A major obstacle to the successful eradication of viral infections through vaccination is the ability of viruses to diversify their antigenic composition through antigenic drift and shift, rendering existing vaccines ineffective. In an analogous fashion, cancers exhibit profound intertumoral and intratumoral heterogeneity, providing the fuel for clonal evolution and a basis for therapeutic resistance. This plasticity imposes a major challenge to the impact of individual cancer therapies. For this reason, cancer vaccines that target single rather than multiple epitopes are thought to have lower probability of effectiveness. Although the fundamental genomic heterogeneity of cancer provides a strong rationale for the generation of individualized vaccines, for example by targeting personal tumor neoantigens, the considerable challenges to this approach include the expense and time required for achieving this high degree of personalization. Moreover, the genetic profile of any cancer can evolve continually through space and time. Thus, information from a single biopsy may underestimate the neoantigen landscape as a result of the spatial and temporal intratumoral diversification that arises from clonal evolution. Indeed, neoantigen heterogeneity, in addition to low neoantigen burden, has been recognized as a predictor of treatment failure with immunotherapy (1). Multiple sampling at different tumor sites and time points to reconstruct clonal architecture, or the use of cell-free DNA sequencing methods in which circulating DNA potentially provides genetic information across multiple distant tumor sites, may aid vaccine design but requires further validation and remains costly. How we can best achieve effective polyepitopic response through vaccination is a shared challenge for oncologists and virologists.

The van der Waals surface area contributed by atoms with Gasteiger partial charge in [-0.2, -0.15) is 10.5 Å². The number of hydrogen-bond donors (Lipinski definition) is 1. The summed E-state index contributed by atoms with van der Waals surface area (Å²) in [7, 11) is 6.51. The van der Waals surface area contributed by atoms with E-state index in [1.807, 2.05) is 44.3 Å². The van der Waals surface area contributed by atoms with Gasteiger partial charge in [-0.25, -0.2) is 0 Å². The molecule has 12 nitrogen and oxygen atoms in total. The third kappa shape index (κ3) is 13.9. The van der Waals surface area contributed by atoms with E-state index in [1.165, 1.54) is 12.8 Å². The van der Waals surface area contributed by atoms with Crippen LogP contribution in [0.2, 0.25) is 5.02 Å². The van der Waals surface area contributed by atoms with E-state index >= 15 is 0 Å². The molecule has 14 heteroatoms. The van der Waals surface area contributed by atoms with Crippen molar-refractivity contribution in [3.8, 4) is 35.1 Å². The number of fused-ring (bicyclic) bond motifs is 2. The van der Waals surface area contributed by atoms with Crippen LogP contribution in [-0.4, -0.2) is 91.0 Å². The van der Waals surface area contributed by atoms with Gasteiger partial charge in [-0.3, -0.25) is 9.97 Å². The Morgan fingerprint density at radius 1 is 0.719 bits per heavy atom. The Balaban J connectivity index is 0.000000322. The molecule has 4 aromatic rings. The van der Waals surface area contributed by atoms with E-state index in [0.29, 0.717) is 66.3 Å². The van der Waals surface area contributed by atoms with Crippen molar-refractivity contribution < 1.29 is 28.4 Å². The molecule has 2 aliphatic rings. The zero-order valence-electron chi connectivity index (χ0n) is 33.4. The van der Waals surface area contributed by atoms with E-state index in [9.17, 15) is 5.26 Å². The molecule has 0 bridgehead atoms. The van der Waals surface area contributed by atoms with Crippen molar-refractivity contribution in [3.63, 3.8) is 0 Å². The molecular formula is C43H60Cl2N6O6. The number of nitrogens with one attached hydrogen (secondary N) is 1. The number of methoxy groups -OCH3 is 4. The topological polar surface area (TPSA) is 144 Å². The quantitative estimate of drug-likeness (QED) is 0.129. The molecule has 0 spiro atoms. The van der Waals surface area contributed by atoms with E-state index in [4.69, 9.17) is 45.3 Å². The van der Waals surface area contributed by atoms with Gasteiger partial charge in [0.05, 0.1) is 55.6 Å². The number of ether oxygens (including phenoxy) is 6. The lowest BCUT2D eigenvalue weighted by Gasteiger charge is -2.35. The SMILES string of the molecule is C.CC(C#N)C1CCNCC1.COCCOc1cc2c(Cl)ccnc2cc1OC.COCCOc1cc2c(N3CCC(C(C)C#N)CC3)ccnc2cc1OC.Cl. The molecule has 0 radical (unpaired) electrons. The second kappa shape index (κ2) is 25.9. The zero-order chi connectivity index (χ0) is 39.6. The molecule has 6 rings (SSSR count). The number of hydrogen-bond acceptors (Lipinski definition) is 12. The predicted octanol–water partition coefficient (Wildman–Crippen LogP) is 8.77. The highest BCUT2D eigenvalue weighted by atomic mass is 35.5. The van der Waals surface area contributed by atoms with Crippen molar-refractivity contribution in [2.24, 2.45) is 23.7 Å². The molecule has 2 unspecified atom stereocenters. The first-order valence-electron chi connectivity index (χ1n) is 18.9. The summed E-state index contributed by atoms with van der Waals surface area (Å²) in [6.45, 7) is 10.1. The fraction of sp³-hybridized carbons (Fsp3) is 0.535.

Immunosuppressive Tumor Microenvironment
The transformational nature of immune checkpoint inhibitors (e.g., anti–PD-1, anti–CTLA-4) as an immunotherapy across cancers is a testament to the important role of negative immunoregulation in creating an immunosuppressive tumor microenvironment. Indeed, a distinct challenge in the control of cancer through vaccination is the difficulty of facilitating an adequately strong immune response in the context of an immunosuppressive tumor microenvironment, resulting both from the immune-dampening properties of the tumor and from highly myelosuppressive or lymphodepleting cancer treatments. For many cancers, immune effector cells such as T cells display features of functional exhaustion, whereas immune suppressor cells such as myeloid-derived suppressor cells (MDSC) and regulatory T cells (Treg) are often in abundance. Although most individuals battling viral infections have a reasonably intact immune system, the insights we gain from dealing with this challenge in patients with cancer could find relevance with immunosuppressive viruses and with antiviral prophylaxis in individuals who are immunosuppressed by virtue of their comorbid conditions or the treatment of these conditions thereof.
Overcoming Challenges with Neoantigen Vaccines: Experience from the Past 5 Years
A recent study demonstrated that under modern adjuvanting and delivery approaches, even targeting TAAs can provide effective antigen-specific responses (2). However, much of the recent excitement in the field of cancer vaccinology has been spurred by our newfound ability, utilizing novel technology platforms, to identify neoantigens. Targeting of neoantigens has been shown to lead to tumor regression in preclinical models and in human cells, and the generation of personal neoantigen-targeting vaccines directly addresses the challenges of cancer clonal heterogeneity (Fig. 1B).
Generation of Personalized Multivalent Neoantigen Vaccines for Patients with Cancer
The advent of next-generation sequencing has made it feasible to accurately predict candidate immunogenic epitopes for each tumor through computational integration of mutational and gene expression data obtained from whole-exome and transcriptome sequencing, respectively, taking into consideration the HLA haplotype of the patient, and facilitated by increasingly improved prediction algorithms (3). These breakthroughs have allowed the personalized selection of neoantigens as vaccine targets for each patient that are predicted to bind HLA with high affinity and hence likely to be the most immunogenic. In parallel with advances in personalized neoantigen selection, an expanding portfolio of vaccine delivery platforms has been evaluated. Among the most advanced of these are multiantigenic vaccines delivered as synthetic long peptides, RNA, or dendritic cell vaccines, which induced therapeutically active T-cell responses to predicted immunogenic neoantigens within murine tumor models, with subsequent translation into early-phase clinical trials in the settings of melanoma and glioblastoma (4–7).